The nearby October live cattle contract jumped 135 points yesterday as ongoing strength in the cash cattle market buoyed expectations for beef and cattle prices going into Q4.
Supplies of market ready cattle are reportedly tight and feedlots continue to be reluctant sellers despite record high feed values.
Feedlots placed significantly fewer cattle on feed in March and April and this has contributed to the limited supply of cattle available for marketing in August and September.
Placements in March and April were a combined 400,000 head or 10.6% lower than the previous year. And this is for feedlots with capacity of +1000 head of cattle.
Smaller feedlots likely placed even fewer cattle on feed given tight supplies of feeder cattle last spring, increased financial strain and ongoing uncertainty going forward.
Indeed, the supply of fed cattle coming to market has been tracking well below 2010 and 2011 levels for much of the summer and it is expected to continue in October and November.
End users remain particularly concerned about the availability of product in Q4, especially for items that see strong seasonal demand going into the holiday season.
High quality steak items have been particularly strong, in part because end users are accumulating more freezer inventories as a hedge for the holiday demand.
This has helped prop up the market and it has contributed to the surge in cattle prices.
But, there is always the danger that the expectation of high prices into the holidays and early buying could sap some of the demand.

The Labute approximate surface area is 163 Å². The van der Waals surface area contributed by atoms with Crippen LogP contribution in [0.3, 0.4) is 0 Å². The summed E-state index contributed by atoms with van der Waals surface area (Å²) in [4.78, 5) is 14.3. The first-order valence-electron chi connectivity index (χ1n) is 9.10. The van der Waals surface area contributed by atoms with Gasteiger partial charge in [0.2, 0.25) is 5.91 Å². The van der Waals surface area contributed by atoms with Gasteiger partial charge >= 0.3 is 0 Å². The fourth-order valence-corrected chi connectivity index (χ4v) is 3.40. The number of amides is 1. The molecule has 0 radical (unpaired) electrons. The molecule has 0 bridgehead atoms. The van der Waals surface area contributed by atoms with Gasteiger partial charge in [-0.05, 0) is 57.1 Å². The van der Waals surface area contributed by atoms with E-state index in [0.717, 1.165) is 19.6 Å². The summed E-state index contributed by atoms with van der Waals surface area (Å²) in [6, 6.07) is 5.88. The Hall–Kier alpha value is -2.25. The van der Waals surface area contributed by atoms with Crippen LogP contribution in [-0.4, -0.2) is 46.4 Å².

Foodservice demand generally tends to be more stable as restaurants cannot quickly go and change their menu items.
They can introduce specials but for the most part, they will maintain a number of core items on their menus.
Also, the consumer expects to see high quality beef items as part of their dining out experience.
Restaurants can change portion sizes but that strategy has its limits.
Retail demand for beef should be a source of concern as they tend to be more flexible in what features they run and how they promote protein items.
This is particularly the case given the sharp break in pork prices, which could see more retail ads focusing on pork and other proteins.
The general state of the economy also is a source of concern. Markets will pay close attention to the actions of the Federal Reserve and whether another round of bond buying will spur economic activity.
The problem is that if the US economy is caught in a liquidity trap, the FED actions will have limited impact. At least for the moment, the problems in Europe have been backstopped by the action of the European Central Bank and German courts.
The bullish case for US beef hinges both on the performance of the US economy as well as the global economic recovery.
In this scenario, US demand holds up while beef exports improve, both due to a weaker US dollar and a more confident global consumer.
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